Others who attended were thrilled with the material (and there was some good stuff!), but I was completely distracted by the approach. Sitting and listening for 30 minutes is one thing, but this was an all day workshop. I kept thinking it would have been just as effective to simply read the material -- in fact, more effective because I could have gone off on tangents and allowed other ideas to blossom from the main points as I read.
And after a few hours, I found myself wondering, "Do I ever do this? Do participants in my workshops feel this stifling weight of just watching and listening as the clock ticks by? Do I lose the value of a concept because it's out of sync with the materials (handouts, slides, flip-charts) that are supposed to support the content?"
I truly hope not, but I imagine the answer is probably "Yes, sometimes you do."
Personally I believe the universe gives us a gift in annoying people and situations. That is, if someone or something is annoying you, it's also likely demonstrating something you need to understand. To me, the lessons the universe was trying to show me in this workshop fall into two broad categories:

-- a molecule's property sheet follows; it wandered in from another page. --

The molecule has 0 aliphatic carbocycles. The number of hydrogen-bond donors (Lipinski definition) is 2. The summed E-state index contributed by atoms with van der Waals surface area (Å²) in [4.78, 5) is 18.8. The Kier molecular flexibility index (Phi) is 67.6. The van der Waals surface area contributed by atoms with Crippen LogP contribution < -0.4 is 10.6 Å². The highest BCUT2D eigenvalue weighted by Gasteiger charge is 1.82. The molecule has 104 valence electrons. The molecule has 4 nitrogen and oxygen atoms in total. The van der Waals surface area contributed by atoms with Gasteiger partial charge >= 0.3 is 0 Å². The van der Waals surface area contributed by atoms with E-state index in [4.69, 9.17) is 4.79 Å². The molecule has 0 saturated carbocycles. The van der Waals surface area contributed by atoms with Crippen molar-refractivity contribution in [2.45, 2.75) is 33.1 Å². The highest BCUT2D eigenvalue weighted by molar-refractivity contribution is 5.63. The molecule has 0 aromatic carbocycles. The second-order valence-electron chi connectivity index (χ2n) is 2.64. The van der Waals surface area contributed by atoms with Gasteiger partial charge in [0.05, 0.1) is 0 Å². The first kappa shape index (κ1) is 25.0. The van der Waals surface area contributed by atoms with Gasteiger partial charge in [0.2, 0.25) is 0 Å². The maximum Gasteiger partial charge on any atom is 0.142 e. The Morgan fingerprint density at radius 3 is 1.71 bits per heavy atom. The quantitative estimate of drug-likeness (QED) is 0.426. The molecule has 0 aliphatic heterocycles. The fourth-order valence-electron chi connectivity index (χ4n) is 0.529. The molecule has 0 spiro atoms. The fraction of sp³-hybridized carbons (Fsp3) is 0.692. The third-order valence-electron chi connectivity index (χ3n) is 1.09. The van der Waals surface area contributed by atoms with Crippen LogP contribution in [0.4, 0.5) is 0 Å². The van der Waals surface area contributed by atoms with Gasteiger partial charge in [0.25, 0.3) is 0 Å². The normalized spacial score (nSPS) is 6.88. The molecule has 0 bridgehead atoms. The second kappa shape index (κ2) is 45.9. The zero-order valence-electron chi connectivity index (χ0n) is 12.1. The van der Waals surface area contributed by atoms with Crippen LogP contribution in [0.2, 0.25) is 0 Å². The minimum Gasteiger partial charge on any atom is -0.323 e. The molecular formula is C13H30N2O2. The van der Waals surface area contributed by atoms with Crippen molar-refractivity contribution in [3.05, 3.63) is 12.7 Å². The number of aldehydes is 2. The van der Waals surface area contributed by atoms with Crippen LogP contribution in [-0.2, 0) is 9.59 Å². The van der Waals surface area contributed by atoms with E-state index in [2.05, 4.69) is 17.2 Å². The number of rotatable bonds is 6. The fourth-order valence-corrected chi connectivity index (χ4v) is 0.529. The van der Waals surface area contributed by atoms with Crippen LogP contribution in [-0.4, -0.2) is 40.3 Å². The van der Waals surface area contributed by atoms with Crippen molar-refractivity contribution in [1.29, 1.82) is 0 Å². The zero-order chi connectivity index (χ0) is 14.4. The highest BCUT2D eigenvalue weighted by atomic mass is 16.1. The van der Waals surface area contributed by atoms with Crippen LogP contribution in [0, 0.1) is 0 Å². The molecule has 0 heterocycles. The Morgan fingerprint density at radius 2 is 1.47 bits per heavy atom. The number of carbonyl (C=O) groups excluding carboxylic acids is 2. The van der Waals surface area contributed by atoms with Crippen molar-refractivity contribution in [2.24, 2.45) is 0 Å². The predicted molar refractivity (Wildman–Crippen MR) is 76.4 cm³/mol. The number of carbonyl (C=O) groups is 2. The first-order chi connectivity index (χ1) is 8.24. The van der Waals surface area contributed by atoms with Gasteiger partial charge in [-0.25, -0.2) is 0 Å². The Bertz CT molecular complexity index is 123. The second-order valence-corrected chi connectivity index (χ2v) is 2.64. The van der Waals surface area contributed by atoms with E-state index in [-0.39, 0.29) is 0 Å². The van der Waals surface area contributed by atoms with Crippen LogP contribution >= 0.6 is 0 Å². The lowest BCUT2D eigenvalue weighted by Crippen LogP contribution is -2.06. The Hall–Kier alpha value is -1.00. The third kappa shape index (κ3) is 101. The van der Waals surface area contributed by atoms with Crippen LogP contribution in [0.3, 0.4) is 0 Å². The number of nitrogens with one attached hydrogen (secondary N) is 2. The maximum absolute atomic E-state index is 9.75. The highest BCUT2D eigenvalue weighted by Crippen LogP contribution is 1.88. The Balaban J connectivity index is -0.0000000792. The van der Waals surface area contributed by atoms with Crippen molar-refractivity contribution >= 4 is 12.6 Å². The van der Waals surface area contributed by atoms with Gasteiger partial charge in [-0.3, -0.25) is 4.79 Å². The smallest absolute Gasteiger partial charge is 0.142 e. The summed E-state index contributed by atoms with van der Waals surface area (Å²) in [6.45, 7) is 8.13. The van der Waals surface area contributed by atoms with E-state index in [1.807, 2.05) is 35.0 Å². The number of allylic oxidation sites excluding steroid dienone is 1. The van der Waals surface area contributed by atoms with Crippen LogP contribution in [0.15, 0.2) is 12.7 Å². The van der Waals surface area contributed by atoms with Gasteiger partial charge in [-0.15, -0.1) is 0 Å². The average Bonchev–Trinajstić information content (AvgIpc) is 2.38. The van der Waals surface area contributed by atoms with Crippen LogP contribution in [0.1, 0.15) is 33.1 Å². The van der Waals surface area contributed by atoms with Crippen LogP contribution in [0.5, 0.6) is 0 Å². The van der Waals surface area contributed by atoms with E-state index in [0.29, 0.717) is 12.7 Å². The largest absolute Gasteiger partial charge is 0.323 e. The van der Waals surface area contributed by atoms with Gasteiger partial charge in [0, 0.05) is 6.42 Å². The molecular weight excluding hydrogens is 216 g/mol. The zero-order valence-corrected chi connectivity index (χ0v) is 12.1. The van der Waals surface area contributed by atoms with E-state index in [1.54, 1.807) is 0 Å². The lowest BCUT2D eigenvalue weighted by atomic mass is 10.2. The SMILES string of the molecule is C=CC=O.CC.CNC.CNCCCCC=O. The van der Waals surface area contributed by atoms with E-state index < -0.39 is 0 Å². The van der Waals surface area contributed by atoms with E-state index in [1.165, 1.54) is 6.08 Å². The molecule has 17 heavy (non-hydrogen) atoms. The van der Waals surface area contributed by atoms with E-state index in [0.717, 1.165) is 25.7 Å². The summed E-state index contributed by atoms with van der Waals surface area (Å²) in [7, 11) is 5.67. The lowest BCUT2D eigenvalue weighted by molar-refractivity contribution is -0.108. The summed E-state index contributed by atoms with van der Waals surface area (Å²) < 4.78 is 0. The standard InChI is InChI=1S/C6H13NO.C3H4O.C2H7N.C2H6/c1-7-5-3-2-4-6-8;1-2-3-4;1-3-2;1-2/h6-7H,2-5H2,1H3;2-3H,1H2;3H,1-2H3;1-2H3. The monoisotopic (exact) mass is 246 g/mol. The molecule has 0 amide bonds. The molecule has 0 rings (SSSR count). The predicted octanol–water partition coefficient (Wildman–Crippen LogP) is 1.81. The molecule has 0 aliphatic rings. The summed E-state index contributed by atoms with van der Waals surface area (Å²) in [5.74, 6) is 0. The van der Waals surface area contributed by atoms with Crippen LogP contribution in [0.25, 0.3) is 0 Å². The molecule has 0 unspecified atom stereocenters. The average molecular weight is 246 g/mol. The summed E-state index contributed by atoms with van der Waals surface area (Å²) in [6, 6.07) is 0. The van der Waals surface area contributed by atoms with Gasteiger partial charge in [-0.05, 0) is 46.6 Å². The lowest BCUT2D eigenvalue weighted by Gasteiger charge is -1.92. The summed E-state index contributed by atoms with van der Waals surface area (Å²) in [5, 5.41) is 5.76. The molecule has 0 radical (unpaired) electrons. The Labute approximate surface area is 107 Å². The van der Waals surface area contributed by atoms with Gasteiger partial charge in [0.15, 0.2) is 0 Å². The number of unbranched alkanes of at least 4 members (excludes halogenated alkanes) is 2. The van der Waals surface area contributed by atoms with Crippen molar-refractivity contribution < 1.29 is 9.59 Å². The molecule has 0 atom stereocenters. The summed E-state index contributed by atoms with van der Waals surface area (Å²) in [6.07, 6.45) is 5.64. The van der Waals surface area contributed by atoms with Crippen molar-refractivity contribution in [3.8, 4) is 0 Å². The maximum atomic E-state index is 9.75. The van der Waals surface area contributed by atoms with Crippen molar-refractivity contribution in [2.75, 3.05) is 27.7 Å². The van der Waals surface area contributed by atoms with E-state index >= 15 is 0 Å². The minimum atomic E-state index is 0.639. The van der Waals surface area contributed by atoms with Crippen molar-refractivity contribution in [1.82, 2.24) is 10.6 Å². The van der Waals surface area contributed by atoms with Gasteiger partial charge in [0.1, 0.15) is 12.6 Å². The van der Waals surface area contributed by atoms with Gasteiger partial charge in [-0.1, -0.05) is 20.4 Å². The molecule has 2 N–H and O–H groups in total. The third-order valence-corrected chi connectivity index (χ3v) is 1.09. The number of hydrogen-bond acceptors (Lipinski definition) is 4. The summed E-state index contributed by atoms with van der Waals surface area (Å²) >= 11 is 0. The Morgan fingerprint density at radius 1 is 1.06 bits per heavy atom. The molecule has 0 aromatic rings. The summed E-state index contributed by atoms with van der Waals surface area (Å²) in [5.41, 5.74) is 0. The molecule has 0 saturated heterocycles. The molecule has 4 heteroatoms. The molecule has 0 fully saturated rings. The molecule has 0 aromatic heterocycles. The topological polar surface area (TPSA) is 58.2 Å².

Don't tell if you can show.
Don't show if they can try.
I say poppycock. (Well I don't actually say it often, but it is fun to say.)
Give the participants a chance to explore new ideas with multiple senses. Let them trying an idea on for size and thinking about how they can make it their own. We might sit up straighter and nod when we recognize that someone has TOLD us an exciting new idea, but if we don't internalize we won't fully understand or even remember it. Give your audience the chance to take your big idea out of theory and put it into practice.
If you don't know you main point, neither will they.
Yet, most of the time, all they create in the moment is confusion.
Clarity of message is one of the greatest gifts we can give our audiences. Make sure your supporting materials really do support your thesis. Don't pull great ideas out of a small notes in your pocket. Does this mean we can't pepper in amusing anecdotes and relevant examples? Of course we can - but don't tell a story just because it's amusing, bring it back to your point. Running down bunny trails of thought can be terrific when you're having a dialogue, but if you're in a presentation setting, give the audience a break: have a map and stick to it.